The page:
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Thursday, July 2, 2015





LUCIA DE LA PAZ [Likely a pseudonym. It means "Light of Peace."]





Ian Keenan said...

Pertenant to this sign, Mister Clean in Mexico is Maestro Limpio. I read in Carl Franz' book that you can call your auto mechanic Maestro in Mexico, which I did when Sabino in Lazaro Cardenas had two people weld a connector pipe for five hours on Xmas eve for $70, and he seemed most flattered. If you drive a sort of car which is unknown down there the risk of theft is minimal, and welding is more common. The oil was leaking so I had to expensively refill that down in those parts where the drug gangs sometimes clean out gas stations, so the military trained 20-year old female station attendants pump your gas in fatigues with an AR-15 around each shoulder. I spoke to a mid-fifties US woman in Zacatecas who contracted yellow fever, for which she had no success in medical treatment at which time she turned to a Mexican Indian healer, who eliminated it instantly. Also elsewhere in Zacatecas I repeated a recommendation from Franz' book and a young tourist told me it was a racial stereotype, and I can certify that this person never spoke to a Mexican native outside an essential purchase or service.

I have been around South Philly with a pork sandwich craving late night, and though Geno's has them and Pat's doesn't, I can't order from a window that says 'English Only.' I wouldn't be adverse to reading to the staff in Italian some time. Whatever one thinks of Pat's fare now, it is the orginal and the neon of Geno's emits the essence of the gaudiness of imitation. In your picture it is out of focus in favor of the print reproduction of the Lady and the Limpia Gratis pledge.

Linh Dinh said...

Regarding Geno's:

Philadelphia's Geno's Steaks Adopts English-Only Ordering Policy

Associated Press--Bistec con queso? Not at Geno's Steaks.

An English-only ordering policy has thrust one of Philadelphia's best-known cheesesteak joints into the national immigration debate.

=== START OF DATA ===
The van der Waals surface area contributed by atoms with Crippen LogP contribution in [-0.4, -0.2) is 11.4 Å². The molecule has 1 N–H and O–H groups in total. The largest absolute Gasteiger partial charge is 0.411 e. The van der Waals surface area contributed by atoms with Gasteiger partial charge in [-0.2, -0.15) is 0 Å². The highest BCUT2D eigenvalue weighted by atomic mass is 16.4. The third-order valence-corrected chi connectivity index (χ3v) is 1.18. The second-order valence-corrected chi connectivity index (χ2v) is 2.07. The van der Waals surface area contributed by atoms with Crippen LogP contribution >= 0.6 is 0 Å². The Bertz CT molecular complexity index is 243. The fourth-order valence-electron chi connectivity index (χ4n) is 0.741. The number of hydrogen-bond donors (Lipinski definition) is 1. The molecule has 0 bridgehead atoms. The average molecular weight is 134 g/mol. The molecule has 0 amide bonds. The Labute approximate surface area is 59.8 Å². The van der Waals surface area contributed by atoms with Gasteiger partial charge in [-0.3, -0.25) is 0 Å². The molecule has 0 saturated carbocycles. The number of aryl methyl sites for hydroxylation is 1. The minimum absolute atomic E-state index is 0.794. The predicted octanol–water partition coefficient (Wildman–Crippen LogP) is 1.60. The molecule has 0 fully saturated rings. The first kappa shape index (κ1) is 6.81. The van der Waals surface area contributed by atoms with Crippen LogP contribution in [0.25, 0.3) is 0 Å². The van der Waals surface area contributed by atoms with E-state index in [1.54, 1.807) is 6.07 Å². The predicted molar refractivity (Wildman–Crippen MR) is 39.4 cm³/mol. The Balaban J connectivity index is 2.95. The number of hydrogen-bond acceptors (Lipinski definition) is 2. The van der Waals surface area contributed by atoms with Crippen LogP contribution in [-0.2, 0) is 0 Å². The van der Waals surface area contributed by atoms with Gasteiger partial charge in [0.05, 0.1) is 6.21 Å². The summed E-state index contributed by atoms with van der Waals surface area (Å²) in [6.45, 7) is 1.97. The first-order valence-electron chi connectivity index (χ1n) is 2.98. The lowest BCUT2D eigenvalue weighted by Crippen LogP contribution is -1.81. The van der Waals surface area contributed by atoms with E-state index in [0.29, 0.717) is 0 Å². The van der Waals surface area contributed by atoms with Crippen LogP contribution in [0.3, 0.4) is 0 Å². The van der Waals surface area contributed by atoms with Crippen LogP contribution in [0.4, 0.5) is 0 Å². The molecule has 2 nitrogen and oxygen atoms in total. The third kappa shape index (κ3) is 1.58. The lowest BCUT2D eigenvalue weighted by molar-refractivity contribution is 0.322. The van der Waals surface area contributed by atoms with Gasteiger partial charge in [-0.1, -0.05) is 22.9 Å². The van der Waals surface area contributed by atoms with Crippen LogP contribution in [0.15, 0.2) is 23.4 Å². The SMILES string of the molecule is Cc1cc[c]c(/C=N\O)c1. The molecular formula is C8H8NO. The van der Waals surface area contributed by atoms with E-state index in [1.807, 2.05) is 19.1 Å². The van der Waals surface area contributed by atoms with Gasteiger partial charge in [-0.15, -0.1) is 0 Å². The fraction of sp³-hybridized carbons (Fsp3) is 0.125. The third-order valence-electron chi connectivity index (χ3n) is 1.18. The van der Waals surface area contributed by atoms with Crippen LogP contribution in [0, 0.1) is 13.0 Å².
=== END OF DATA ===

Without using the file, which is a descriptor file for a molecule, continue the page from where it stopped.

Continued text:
Situated in a South Philadelphia immigrant neighborhood, Geno's -- which together with its chief rival, Pat's King of Steaks, forms the epicenter of an area described as "ground zero for cheesesteaks" -- has posted small signs telling customers, "This Is AMERICA: WHEN ORDERING `SPEAK ENGLISH."'

"They don't know how lucky they are. All we're asking them to do is learn the English language," said Geno's owner Joseph Vento, 66. "We're out to help these people, but they've got to help themselves, too."


Linh Dinh said...

Joey Vento is dead. Vento is "wind" in Italian, by the way, so it's an appropriate name for a man with a lot of hot air.

Joey liked Harleys, the confederate flag and top heavy women.

Campaigning for the presidency, Giuliani stopped by Geno's and even sneaked into the kitchen.

Ian Keenan said...

I read something to the effect that the son took over and said he's different from his dad but that to change to policy would be disrespectful to his dad. As the shirt says, "Homeland Security: Fighting Terrorism Since 1492."

Ian Keenan said...

"The defense produced sixteen witnesses, all Italians from Plymouth, who testified that at the time of the attempted robbery they had bought eels for the Christmas holiday from Vanzetti, in accordance with their Christmas traditions. Such details reinforced the difference between the Italians and the jurors. Some testified in imperfect English, others through an interpreter, whose failure to speak the same dialect of Italian as the witnesses hampered his effectiveness." (Wikipedia, Bridgewater trial)

Ian Keenan said...

Speaking of eels, they're caught in the Delaware, canned, shipped to Asia, branded, and shipped back to the US for me to eat instead of cheese steaks. Same deal with seaweed.


About Me

Born in Vietnam in 1963, I came to the US in 1975, and have also lived in Italy, England and Germany. I'm the author of a non-fiction book, Postcards from the End of America (2017), two books of stories, Fake House (2000) and Blood and Soap (2004), six of poems, All Around What Empties Out (2003), American Tatts (2005), Borderless Bodies (2006), Jam Alerts (2007), Some Kind of Cheese Orgy (2009) and A Mere Rica (2017), and a novel, Love Like Hate (2010). I've been anthologized in Best American Poetry 2000, 2004, 2007, Great American Prose Poems from Poe to the Present, Postmodern American Poetry: a Norton Anthology (vol. 2) and Flash Fiction International: Very Short Stories From Around the World, etc. I'm also editor of Night, Again: Contemporary Fiction from Vietnam (1996) and The Deluge: New Vietnamese Poetry (2013). My writing has been translated into Italian, Spanish, French, Dutch, German, Portuguese, Japanese, Korean, Arabic, Icelandic and Finnish, and I've been invited to read in London, Cambridge, Brighton, Paris, Berlin, Leipzig, Halle, Reykjavik, Toronto, Singapore and all over the US. I've also published widely in Vietnamese.